What are coccidian infections in dogs and should you be worried?
Actually, if you have a puppy with watery diarrhea, that won’t gain weight, and losing his appetite, then coccidian infections in dogs is definitely something to be concerned about.
You’ll be familiar with the concept of bacterial or viral infections, but what about coccidian infections? The latter are a tiny parasite, consisting of just one cell: A whole heap of trouble right there in a single cell!
This microscopic organism can adapt to survive in the environment for up to 12 months (given the right conditions) and is picked up by dogs when they snuffle around in the dirt.
Once infected, not all dogs become ill. An adult dog with a healthy immune system can often suppress the parasite and not show symptoms. However the downside is they may well go on to excrete the coccidian and pose an infection risk to other dogs.
However, puppies are a different matter. With their weak immune systems a coccidian infection often results in unpleasant diarrhea, stomach cramps, poor appetite, and weight loss. This isn’t great news for any pup, with the weakest ones at risk of developing potentially life-threatening dehydration as a complication.
Happily, once infection is identified it can be treated with antibiotics and a thorough cleansing of infected surfaces.
Now you have an overview of coccidian infections and why they matter, let’s consider it in more detail.
Who Is at Risk of Coccidiosis?
First things first, does your dog pose a risk to you or the family cat?
Coccidian infections tend to be species specific, meaning dogs are infected by Isospora canis, which is a species only infectious to other dogs. Cats have their very own variety of Isospora species which is infectious to other felines but not to dogs or people. And we humans have our own species specific coccidian infections. (Not that this means you can be lax with personal hygiene, because you must always wash your hands before eating, especially after stroking or handling a pet.)
Isospora canis is passed out in the dog’s feces in a protected or ‘encysted’ form. Being made up of one-cell makes coccidia vulnerable, so to get around this they survive in the environment in a tough capsule, along with several hundred of their buddies for company. It is this cyst that, in the right weather conditions, can survive 12 months in the environment.
Dogs pick up infection when they consume a cyst containing the isospora. Once swallowed, the cyst can survive stomach acid, but breaks open in the intestine which is the target area for this coccidian parasite to set up camp.
Guess what? The Coccidia completes its lifecycle in the gut and excretes the next generation of encysted coccidian in the dog’s poop. Hey presto! Ongoing infection.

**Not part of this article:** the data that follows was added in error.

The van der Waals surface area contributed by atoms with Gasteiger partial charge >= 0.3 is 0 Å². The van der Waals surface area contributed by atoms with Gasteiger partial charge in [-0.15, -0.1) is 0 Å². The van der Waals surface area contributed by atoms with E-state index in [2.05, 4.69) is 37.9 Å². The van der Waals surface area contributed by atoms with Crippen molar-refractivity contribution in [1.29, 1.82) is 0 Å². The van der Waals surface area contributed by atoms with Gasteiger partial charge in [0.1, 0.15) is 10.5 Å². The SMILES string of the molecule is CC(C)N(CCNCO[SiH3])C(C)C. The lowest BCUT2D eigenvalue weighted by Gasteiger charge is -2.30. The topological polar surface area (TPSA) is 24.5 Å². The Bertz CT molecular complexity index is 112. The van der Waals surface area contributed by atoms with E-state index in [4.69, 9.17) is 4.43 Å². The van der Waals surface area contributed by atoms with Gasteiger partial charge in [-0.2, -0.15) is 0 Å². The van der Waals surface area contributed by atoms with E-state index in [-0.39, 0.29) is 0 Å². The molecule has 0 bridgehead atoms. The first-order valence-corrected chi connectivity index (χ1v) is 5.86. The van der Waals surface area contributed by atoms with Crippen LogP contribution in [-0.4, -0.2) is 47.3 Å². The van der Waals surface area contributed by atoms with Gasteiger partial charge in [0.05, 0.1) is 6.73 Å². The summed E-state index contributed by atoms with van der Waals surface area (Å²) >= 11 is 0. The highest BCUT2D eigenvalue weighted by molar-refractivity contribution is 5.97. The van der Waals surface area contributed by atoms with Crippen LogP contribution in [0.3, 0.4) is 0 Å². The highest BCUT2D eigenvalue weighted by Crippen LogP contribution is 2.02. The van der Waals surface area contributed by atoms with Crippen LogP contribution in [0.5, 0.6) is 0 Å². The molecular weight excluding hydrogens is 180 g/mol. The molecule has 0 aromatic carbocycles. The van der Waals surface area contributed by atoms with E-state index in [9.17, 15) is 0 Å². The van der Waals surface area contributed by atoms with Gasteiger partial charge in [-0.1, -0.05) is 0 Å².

Dogs are most likely to swallow these cysts when they lick their fur (after walking on infected soil), eat dirt or accidental hosts such as rodents. It takes around 7 to 11 days from eating the cyst to develop symptoms such as diarrhea.
Signs of Infection
Coccidia disrupt gut function and most of the signs are gastro-intestinal, such as:
- Diarrhea: This is often water and streaked with blood or mucus
- Occaisional vomiting
- Poor appetite
- Weight loss
- Dehydration as a result of severe diarrhea
These dogs are often ‘under the weather’ rather than very suddenly sick, as happens with parvovirus. The diarrhea can drag on, despite sensible attempts to control it by feeding a bland diet and probiotics. Most otherwise healthy adult dogs will develop immunity after 2 or 3 weeks and the symptoms will then subside.
However, puppies are especially vulnerable as their weak immune systems and little body reserves to protect them against fluid are lost in diarrhea. Any puppy with diarrhea should see a vet promptly, since it is often the dehydration that is life-threatening, rather than the original cause of the diarrhea. Whereas an adult may be able to withstand three weeks of watery diarrhea, this could place a puppy at grave risk so treatment is essential.
Diagnosis and Treatment of Coccidia in Dogs
A positive diagnosis is made by analyzing a fecal sample and spotting the coccidian under the microscope. However, this isn’t foolproof as it depends on coccidian being present in that particular poop sample, whereas in reality coccidian are shed intermittently making false negative results a possibility.
Therefore, if your vet is suspicious of a coccidian infection based on the clinical signs, they may opt to treat it even though a fecal sample tests negative. This is especially sensible since treatment involves a five day course of antibiotic from the sulpha family and has few, if any, side effects.
In addition, from a control perspective it’s important to wash the pet’s bedding, food and water bowls, and steam clean any surfaces the dog contacts in the house. This is to prevent reinfection and eliminate the shed of coccidian cysts that are lurking on surfaces, ready to reinfect the dog.
With this in mind it’s also a good idea to bathe the dog at the beginning and the end of treatment, in order to cleanse away any cysts clinging to the fur.
Prevention is Better than Cure
Prevention is all about good hygiene and promptly removing poop from the yard so that it doesn’t pose an infection risk. Also, keep the dog’s bowls and bedding clean, helps reduce the risk of infection from cysts in the environment.
The take home message is that coccidian infections are common and easily treatable. However, any diarrhea in a puppy should be taken seriously, so always seek prompt veterinary attention. It’s also wise to remember that diarrhea is only a symptom, and not a diagnosis in its own right, therefore it’s wise to get any sick animal checked out by a vet.